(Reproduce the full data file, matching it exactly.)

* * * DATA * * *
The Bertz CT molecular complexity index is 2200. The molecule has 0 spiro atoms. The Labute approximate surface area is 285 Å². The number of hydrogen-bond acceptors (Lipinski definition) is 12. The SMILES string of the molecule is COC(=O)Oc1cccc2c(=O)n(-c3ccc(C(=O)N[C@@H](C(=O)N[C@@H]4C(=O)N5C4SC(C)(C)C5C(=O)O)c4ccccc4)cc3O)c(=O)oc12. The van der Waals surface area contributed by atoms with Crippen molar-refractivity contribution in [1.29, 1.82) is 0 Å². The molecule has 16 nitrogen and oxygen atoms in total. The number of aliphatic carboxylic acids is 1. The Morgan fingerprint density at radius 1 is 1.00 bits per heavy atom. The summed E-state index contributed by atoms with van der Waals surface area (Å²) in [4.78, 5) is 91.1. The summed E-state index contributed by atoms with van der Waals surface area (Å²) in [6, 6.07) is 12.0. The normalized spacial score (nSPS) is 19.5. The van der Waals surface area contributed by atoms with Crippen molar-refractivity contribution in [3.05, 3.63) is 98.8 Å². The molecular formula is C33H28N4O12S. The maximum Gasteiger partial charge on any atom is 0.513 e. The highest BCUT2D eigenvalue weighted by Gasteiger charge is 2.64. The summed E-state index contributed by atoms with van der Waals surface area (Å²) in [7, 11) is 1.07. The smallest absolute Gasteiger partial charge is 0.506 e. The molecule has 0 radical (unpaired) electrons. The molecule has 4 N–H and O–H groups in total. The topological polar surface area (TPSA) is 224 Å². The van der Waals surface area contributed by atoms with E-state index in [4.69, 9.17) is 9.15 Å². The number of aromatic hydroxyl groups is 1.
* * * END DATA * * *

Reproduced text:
The Bertz CT molecular complexity index is 2200. The molecule has 0 spiro atoms. The Labute approximate surface area is 285 Å². The number of hydrogen-bond acceptors (Lipinski definition) is 12. The SMILES string of the molecule is COC(=O)Oc1cccc2c(=O)n(-c3ccc(C(=O)N[C@@H](C(=O)N[C@@H]4C(=O)N5C4SC(C)(C)C5C(=O)O)c4ccccc4)cc3O)c(=O)oc12. The van der Waals surface area contributed by atoms with Crippen molar-refractivity contribution in [1.29, 1.82) is 0 Å². The molecule has 16 nitrogen and oxygen atoms in total. The number of aliphatic carboxylic acids is 1. The Morgan fingerprint density at radius 1 is 1.00 bits per heavy atom. The summed E-state index contributed by atoms with van der Waals surface area (Å²) in [4.78, 5) is 91.1. The summed E-state index contributed by atoms with van der Waals surface area (Å²) in [6, 6.07) is 12.0. The normalized spacial score (nSPS) is 19.5. The van der Waals surface area contributed by atoms with Crippen molar-refractivity contribution in [3.05, 3.63) is 98.8 Å². The molecular formula is C33H28N4O12S. The maximum Gasteiger partial charge on any atom is 0.513 e. The highest BCUT2D eigenvalue weighted by Gasteiger charge is 2.64. The summed E-state index contributed by atoms with van der Waals surface area (Å²) in [7, 11) is 1.07. The smallest absolute Gasteiger partial charge is 0.506 e. The molecule has 0 radical (unpaired) electrons. The molecule has 4 N–H and O–H groups in total. The topological polar surface area (TPSA) is 224 Å². The van der Waals surface area contributed by atoms with E-state index in [4.69, 9.17) is 9.15 Å². The number of aromatic hydroxyl groups is 1.